In fact, even during this time of COVID shutdown, the quilters here have had to expand their ministry into new space at church, which has bumped elbows with the nursery school, which has expanded to create a program for virtual learning for school-age kids to get work done while parents are working. Our church has basically been empty for six months and we just finished a major renovation, and we’re still having to negotiate how to use space to service our neighbors because our ministries are going strong. Contribute to the needs of the saints, Paul says. Extend hospitality to strangers. Do not be overcome by evil, but overcome evil with good. In losing our lives to service, we gain them, and we continue with Jesus on the way to the cross.

For the truth is, my friends, Jesus has never questioned once whether he wants to be on the journey with us. Jesus has never looked at us and thought, as our lives take some crazy or dangerous turn, “You know, you’re not what I expected. I want off.” He never says that, never wants that. He is never scandalized so much by us that he leaves us behind. That’s the promise of our baptism. Never, ever is Jesus going to let us go.

And here’s the best part: the end is not the cross. The end is not the suffering, the end is never the denial and the self-sacrifice. This strange train goes through them, but it ends with resurrection. Its destination is glory in God’s loving presence forever and ever. It is victory and triumph and power and strength because Jesus rises on the third day. And there we find the story of glory ends much, much better than we ever could have imagined.

Thanks be to God.

The Reverend Phillip W. Martin, Jr.

The Gates of Hades Don’t Stand a Chance

a sermon for the Twelfth Sunday after Pentecost [Proper 16A/Lectionary 21]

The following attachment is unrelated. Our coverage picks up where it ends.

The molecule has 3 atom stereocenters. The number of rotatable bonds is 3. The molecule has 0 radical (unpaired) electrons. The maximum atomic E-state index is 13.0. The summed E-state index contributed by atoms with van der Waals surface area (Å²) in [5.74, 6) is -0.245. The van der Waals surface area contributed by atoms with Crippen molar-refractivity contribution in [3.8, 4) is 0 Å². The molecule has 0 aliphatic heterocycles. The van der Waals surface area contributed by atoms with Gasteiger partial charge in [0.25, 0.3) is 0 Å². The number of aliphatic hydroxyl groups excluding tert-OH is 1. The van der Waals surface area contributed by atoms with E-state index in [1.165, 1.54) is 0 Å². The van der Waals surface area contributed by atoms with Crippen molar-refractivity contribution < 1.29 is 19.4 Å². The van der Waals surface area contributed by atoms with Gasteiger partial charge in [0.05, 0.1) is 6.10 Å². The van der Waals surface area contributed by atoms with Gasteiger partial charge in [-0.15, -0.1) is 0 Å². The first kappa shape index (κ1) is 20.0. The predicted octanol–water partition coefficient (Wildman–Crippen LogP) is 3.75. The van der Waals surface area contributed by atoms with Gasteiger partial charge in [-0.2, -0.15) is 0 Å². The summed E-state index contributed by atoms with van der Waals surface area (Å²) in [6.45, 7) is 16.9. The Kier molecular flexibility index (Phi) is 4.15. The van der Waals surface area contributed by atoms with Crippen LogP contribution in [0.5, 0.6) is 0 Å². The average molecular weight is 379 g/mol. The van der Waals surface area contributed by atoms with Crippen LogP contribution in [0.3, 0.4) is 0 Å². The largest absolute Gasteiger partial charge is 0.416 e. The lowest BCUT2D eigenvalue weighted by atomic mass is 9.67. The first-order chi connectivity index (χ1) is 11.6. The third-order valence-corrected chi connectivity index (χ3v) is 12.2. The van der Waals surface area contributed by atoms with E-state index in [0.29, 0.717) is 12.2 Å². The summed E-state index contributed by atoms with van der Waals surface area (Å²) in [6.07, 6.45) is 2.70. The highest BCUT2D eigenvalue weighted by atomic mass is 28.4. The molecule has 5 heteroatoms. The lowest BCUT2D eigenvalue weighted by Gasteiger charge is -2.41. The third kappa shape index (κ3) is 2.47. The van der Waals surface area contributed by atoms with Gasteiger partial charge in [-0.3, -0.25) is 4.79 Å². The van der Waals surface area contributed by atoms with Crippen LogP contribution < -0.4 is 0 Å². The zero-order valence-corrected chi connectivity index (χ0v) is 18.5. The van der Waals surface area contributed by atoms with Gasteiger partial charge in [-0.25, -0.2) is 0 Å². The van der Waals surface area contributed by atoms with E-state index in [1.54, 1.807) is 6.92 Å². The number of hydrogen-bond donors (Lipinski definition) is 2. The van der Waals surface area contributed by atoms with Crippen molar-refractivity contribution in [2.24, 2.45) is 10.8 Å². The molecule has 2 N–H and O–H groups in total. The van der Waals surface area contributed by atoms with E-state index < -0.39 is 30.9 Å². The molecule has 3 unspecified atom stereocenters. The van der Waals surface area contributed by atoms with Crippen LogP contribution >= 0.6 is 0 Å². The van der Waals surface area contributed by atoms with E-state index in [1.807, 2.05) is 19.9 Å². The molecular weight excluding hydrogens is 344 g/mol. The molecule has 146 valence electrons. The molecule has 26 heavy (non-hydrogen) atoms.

Matthew 16:13-20 and Isaiah 51:1-6

“On this rock I will build my church, and the gates of Hades will not prevail against it.”

Those words of Jesus’, which we hear him speak to Peter this morning, may be the most important words for the church to hear at this time. The gates of Hades that Jesus is talking about was the gaping hole at the middle of the rock wall that the gleaming new city Caesarea Philippi was built on. Many people in Jesus’ time thought that it was the entrance to the underworld, the place from which evil and the powers of death emerged. There is no place like that underneath us or in the middle of the earth, but for many cultures and peoples, the Gates of Hades, or gates of hell as they are sometimes known, has become a metaphor for forces of destruction and darkness. It is a way of speaking about fearsome, unpredictable things that harm us and tear human community apart. When Jesus says it to Peter and his disciples, he means that there is nothing that will ultimately break his followers apart, nothing in the universe that will ever conquer and demolish the community that has been formed by the love of Jesus Christ, not even death.

The Gates of Hades in modern-day Israel